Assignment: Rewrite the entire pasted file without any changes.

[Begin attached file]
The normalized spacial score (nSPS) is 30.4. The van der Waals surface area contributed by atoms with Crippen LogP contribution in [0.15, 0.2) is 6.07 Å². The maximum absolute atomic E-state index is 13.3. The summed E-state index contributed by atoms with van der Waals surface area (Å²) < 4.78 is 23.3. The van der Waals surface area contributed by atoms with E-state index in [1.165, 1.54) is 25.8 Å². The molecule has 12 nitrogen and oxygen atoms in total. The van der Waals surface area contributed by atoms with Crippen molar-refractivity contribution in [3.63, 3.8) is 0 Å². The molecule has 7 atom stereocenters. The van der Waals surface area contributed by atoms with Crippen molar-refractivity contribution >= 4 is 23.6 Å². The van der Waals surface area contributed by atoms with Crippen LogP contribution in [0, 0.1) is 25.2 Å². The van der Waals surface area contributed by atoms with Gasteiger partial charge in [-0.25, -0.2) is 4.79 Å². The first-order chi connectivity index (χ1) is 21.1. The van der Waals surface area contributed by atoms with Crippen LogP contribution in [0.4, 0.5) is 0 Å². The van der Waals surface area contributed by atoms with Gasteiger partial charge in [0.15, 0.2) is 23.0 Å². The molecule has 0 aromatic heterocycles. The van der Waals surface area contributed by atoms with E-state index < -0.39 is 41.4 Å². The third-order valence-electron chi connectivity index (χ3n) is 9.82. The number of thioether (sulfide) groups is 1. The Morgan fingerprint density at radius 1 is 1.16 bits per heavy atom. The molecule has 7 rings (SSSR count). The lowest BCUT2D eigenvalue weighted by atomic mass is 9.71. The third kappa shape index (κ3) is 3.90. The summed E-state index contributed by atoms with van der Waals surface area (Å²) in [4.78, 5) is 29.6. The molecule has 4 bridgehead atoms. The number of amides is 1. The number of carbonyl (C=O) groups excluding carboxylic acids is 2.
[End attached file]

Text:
The normalized spacial score (nSPS) is 30.4. The van der Waals surface area contributed by atoms with Crippen LogP contribution in [0.15, 0.2) is 6.07 Å². The maximum absolute atomic E-state index is 13.3. The summed E-state index contributed by atoms with van der Waals surface area (Å²) < 4.78 is 23.3. The van der Waals surface area contributed by atoms with E-state index in [1.165, 1.54) is 25.8 Å². The molecule has 12 nitrogen and oxygen atoms in total. The van der Waals surface area contributed by atoms with Crippen molar-refractivity contribution in [3.63, 3.8) is 0 Å². The molecule has 7 atom stereocenters. The van der Waals surface area contributed by atoms with Crippen molar-refractivity contribution >= 4 is 23.6 Å². The van der Waals surface area contributed by atoms with Crippen LogP contribution in [0, 0.1) is 25.2 Å². The van der Waals surface area contributed by atoms with Gasteiger partial charge in [-0.25, -0.2) is 4.79 Å². The first-order chi connectivity index (χ1) is 21.1. The van der Waals surface area contributed by atoms with Crippen LogP contribution in [0.4, 0.5) is 0 Å². The van der Waals surface area contributed by atoms with Gasteiger partial charge in [0.15, 0.2) is 23.0 Å². The molecule has 0 aromatic heterocycles. The van der Waals surface area contributed by atoms with E-state index < -0.39 is 41.4 Å². The third-order valence-electron chi connectivity index (χ3n) is 9.82. The number of thioether (sulfide) groups is 1. The Morgan fingerprint density at radius 1 is 1.16 bits per heavy atom. The molecule has 7 rings (SSSR count). The lowest BCUT2D eigenvalue weighted by atomic mass is 9.71. The third kappa shape index (κ3) is 3.90. The summed E-state index contributed by atoms with van der Waals surface area (Å²) in [4.78, 5) is 29.6. The molecule has 4 bridgehead atoms. The number of amides is 1. The number of carbonyl (C=O) groups excluding carboxylic acids is 2.